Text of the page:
Product design

From the Seedcamp about pages:

“There will be a diverse mentor network of serial entrepreneurs, corporates, venture capitalists, recruiters, marketing specialists, lawyers and accountants that will help the selected teams put together the foundations of a viable business.”

How about designers?

Technology plays alone are starting to lose their distinctiveness in many of the more-crowded areas of the marketplace.

Great service and interaction design are on the rise as strategic differentiators for products as diverse as the iPhone and Facebook.

Bruce Nussbaum in BusinessWeek:

“Innovation is no longer just about new technology per se. It is about new models of organization. Design is no longer just about form anymore but is a method of thinking that can let you to see around corners. And the high tech breakthroughs that do count today are not about speed and performance but about collaboration, conversation and co-creation. That’s what Web 2.0 is all about.”

The article that’s taken from is entitled: “CEOs Must Be Designers, Not Just Hire Them”.

Not sure I agree about CEOs breaking out OmniGraffle, but what about entrepreneurs?

I wonder how many Seedcamp teams will have a interaction designer on board, as part of the core – or even a designer as the lead entrepreneur?

Are they going to bake great design in from the get-go, or put lipstick on their baby gorillas?

I think it will be the former.

If there’s one Brit caricature of the entrepreneur, it’s the inventor – the engineer/designer/impressario: Baylis, Dyson, Roope!

Nussbaum’s article, in bulk is a speech he gave at the RCA, which traditionally has grown quite a few of those designer/engineer/inventor/entrepreneurs in the world of atoms.

Prof Tom Barker‘s crew springs to mind, as do some of the graduates of the Design Interactions course.

The line between hackers and interaction designers is blurring as they start small businesses that are starting to make waves in the big business press.

As I mentioned, my experience of HackDay Europe was that

“It really does seem that the hacker crowd in London/Europe at least is crossing over more and more with the interaction design crowd, and a new school of developers is coming through who are starting to become excellent interaction designers – who really know their medium and have empathy with users.”

So I have high-hopes.

I’m also glad to say that the Seedcamp team are going to have user-researchers, usability experts and interaction designers in their mentor network, including me for some reason…

Looking forward to it.

Last Monday I was invited to participate in a debate as part of the Design Museum’s ‘Script’ series, alongside Tom Barker of the RCA and the Design Museum’s new head, Deyan Sudjic.

Dejan Sudjic at Script, Design Museum

What I was doing in such illustrious company I do not know, and I’m not sure I acquited myself that well having got off a 22hr flight from Australia the day before (that’s my excuse and I’m sticking to it) but I had a lot of fun – thanks to the gracious hosts, the thoughtful and funny speeches of my fellow panelists, the intelligent questions and apres-debate pub conversation from the attendees.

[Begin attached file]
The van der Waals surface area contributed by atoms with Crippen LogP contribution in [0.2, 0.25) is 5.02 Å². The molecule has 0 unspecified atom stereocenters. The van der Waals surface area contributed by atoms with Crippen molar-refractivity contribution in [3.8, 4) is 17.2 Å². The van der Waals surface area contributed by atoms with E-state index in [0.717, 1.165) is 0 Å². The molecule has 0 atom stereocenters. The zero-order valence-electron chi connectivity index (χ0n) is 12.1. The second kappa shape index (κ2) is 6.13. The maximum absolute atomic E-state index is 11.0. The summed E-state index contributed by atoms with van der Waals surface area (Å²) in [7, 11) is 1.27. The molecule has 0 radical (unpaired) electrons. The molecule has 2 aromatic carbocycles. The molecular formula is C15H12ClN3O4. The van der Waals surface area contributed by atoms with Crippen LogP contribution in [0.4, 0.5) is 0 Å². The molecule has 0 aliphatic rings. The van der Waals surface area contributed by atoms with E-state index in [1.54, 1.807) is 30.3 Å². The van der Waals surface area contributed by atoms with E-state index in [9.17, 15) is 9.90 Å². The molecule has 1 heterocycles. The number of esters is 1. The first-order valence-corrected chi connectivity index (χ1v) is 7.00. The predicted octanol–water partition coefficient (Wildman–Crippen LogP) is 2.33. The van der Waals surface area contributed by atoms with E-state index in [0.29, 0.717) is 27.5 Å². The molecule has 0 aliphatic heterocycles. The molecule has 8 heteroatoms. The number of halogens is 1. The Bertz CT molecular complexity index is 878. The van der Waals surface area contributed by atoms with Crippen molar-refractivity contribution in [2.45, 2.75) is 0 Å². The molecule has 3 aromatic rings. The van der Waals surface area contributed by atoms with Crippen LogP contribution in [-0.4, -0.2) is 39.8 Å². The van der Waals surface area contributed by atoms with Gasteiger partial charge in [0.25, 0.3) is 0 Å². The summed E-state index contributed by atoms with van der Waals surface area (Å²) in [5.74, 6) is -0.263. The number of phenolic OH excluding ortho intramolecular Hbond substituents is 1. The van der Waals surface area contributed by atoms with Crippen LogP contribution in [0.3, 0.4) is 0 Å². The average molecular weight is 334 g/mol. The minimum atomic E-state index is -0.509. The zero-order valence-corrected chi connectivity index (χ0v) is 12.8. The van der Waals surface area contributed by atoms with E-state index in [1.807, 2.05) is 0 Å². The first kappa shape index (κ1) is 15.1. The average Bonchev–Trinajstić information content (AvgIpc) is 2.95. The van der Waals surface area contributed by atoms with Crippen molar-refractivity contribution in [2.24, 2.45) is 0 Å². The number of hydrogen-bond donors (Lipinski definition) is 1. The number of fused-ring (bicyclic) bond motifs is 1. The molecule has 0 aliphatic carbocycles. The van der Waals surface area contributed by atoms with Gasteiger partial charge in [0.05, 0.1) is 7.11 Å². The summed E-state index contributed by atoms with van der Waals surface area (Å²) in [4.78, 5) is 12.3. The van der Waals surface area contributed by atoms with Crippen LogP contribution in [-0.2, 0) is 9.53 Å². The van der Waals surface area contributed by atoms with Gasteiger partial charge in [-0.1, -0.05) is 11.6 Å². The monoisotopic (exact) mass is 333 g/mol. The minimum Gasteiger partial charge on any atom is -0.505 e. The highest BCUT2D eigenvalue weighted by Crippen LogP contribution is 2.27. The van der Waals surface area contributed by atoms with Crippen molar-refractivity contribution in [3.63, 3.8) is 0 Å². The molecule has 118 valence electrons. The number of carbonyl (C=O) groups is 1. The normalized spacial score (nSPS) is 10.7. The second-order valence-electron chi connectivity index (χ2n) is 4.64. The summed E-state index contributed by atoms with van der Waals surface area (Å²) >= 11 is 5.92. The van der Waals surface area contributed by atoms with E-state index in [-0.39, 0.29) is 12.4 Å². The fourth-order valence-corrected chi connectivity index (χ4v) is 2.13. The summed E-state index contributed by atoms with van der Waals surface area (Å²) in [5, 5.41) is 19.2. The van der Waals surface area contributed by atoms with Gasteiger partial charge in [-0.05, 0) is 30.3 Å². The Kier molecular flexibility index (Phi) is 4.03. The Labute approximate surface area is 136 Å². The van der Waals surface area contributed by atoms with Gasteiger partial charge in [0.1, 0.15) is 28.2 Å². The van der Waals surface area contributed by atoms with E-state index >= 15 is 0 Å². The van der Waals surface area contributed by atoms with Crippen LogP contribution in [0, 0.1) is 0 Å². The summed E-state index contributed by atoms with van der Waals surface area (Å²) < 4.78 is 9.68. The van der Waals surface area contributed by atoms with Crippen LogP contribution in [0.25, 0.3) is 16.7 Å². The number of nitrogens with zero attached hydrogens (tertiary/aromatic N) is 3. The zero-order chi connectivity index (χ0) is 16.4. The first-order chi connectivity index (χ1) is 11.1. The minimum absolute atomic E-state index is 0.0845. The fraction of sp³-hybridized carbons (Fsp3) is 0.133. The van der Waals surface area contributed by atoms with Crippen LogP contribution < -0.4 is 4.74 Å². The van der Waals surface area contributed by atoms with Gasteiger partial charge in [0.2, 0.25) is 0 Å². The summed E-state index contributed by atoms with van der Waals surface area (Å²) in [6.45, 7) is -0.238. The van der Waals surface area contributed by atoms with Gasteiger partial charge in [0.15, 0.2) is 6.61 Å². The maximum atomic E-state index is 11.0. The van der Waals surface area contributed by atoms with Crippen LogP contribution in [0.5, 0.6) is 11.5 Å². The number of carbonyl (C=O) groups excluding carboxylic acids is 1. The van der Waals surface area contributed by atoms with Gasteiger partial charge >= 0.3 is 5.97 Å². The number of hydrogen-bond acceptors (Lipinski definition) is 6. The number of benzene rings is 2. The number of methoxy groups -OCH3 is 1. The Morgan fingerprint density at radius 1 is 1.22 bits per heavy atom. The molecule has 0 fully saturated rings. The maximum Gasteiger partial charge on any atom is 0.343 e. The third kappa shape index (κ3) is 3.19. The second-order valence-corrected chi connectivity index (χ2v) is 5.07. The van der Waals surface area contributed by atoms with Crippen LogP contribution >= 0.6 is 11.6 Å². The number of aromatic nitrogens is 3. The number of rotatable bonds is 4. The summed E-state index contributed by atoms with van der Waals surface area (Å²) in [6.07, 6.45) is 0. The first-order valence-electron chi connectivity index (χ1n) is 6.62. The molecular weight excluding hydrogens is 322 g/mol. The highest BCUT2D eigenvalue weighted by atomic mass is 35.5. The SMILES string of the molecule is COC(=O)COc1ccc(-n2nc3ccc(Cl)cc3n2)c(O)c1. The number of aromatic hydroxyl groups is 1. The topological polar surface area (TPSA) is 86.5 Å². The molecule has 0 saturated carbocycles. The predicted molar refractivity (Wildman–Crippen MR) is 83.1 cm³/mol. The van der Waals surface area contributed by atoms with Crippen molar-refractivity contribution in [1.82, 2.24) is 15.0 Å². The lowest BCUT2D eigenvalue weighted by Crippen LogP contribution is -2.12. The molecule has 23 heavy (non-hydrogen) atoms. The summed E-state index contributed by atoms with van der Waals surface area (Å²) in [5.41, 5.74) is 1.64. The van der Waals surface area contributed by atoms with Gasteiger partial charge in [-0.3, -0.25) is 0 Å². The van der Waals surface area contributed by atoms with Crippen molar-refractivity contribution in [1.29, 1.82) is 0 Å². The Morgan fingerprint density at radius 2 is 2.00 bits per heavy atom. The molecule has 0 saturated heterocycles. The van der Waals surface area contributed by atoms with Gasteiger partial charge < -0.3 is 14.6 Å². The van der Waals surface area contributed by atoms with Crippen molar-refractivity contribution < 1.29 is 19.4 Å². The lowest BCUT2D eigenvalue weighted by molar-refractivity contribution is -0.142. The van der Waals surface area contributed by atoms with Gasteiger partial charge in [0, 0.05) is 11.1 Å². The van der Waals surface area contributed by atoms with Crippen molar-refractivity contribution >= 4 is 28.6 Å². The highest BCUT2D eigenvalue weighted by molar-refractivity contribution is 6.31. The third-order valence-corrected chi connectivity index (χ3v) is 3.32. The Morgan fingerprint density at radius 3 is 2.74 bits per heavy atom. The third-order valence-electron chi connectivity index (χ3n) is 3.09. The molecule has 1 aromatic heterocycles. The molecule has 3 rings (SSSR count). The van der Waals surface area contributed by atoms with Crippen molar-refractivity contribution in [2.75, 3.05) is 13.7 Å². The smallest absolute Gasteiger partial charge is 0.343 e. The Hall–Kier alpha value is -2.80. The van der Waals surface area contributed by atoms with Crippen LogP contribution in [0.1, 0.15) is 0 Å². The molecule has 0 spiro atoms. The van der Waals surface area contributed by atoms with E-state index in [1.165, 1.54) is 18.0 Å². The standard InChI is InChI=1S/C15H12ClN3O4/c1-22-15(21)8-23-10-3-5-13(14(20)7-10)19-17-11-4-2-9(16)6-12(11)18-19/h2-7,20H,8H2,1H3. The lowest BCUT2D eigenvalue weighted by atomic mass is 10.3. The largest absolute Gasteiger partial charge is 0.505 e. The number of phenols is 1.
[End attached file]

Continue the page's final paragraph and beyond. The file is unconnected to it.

Tom Barker at Script, Design Museum

What follows is my recollection of what I said, based on my notes I’d made before hand, and re-written a little to make some kind of sense.

There will apparently be an audio recording of the debate available online shortly so if you’re really bored you could listen to that and come back here to point out I said nothing of the sort at a later date.

Script: Design Museum, Monday 2oth March 2006

The question put to us is ‘are designers slaves to industry?’

It was put to me on holiday by Kyla (thanks for that!) and I must admit I wrangled with it quite a bit. My first instinct was to take apart the question, but my wife (who was a college debating champion!) told me that’s dull and no-one likes it when you do that, so I thought I would just try and connect together some dots that have been on my radar lately as they relate to what I think is the spirit of the question and hope they are good grist for our mill tonight.

Of course, the everyday reality of working in design for industry is far more multilateral and intertwingled than suggested by the question which I guess is designed to make us take some interesting stances.

Kyla told me I wasn’t to bring any slides, but I could bring some artifacts. So I brought a diagram (the walls of our flat are covered in diagrams…) by Charles and Ray Eames. [pass round diagram – Deyan Sudjic points out that it’s by Charles Eames…]

Eames office digram of design (c) Office of Charles and Ray Eames

The diagram features:

  • a shape that represents the concerns of society of a whole
  • a shape that represents the concerns of the client
  • a shape that represents the concerns of the design office

The intersection of those shapes represents the area that the designer might work with ‘enthusiasm and conviction’

Right now, I”d say nearly all of these representative shapes – of the vectors or influences on the work of shaping things – are in flux.

“Shaping Things” is the title of a book by Bruce Sterling which introduces the concept of ‘spimes‘: a neologism for a class of artifact or object which is data first and always, and a material object now and again.

I’d like to read a short passage from it now that describes our transition from an industrial technoculture of mass-produced ‘products‘, through the current age of software-enhanced ‘gizmos‘ towards the age of the ‘spime‘. [read ‘Shaping Things’ page 10-11]

An anecdote that might illustrate that we at the dawn of the spime age. The Tesco CEO – interviewed in a business periodical (I forget the reference for now) was asked what he would say was most important to the continuing success of the business. His answer might be suprising to some: not the properties or the stock on the shelves of those properties – but the database of the Tesco Clubcard loyalty scheme. From that dna of data, of relationships and preferences he could reboot the store.

Spimes could be seen as genes, recipes, songlines – digital incantations for ‘things’. Things that are gaining the ability through the ‘fabbing‘ technology of mass personalisation to sing themselves into existence.

If ‘things’ become transient – haeccities of need, context and available resource, then what does that mean for design?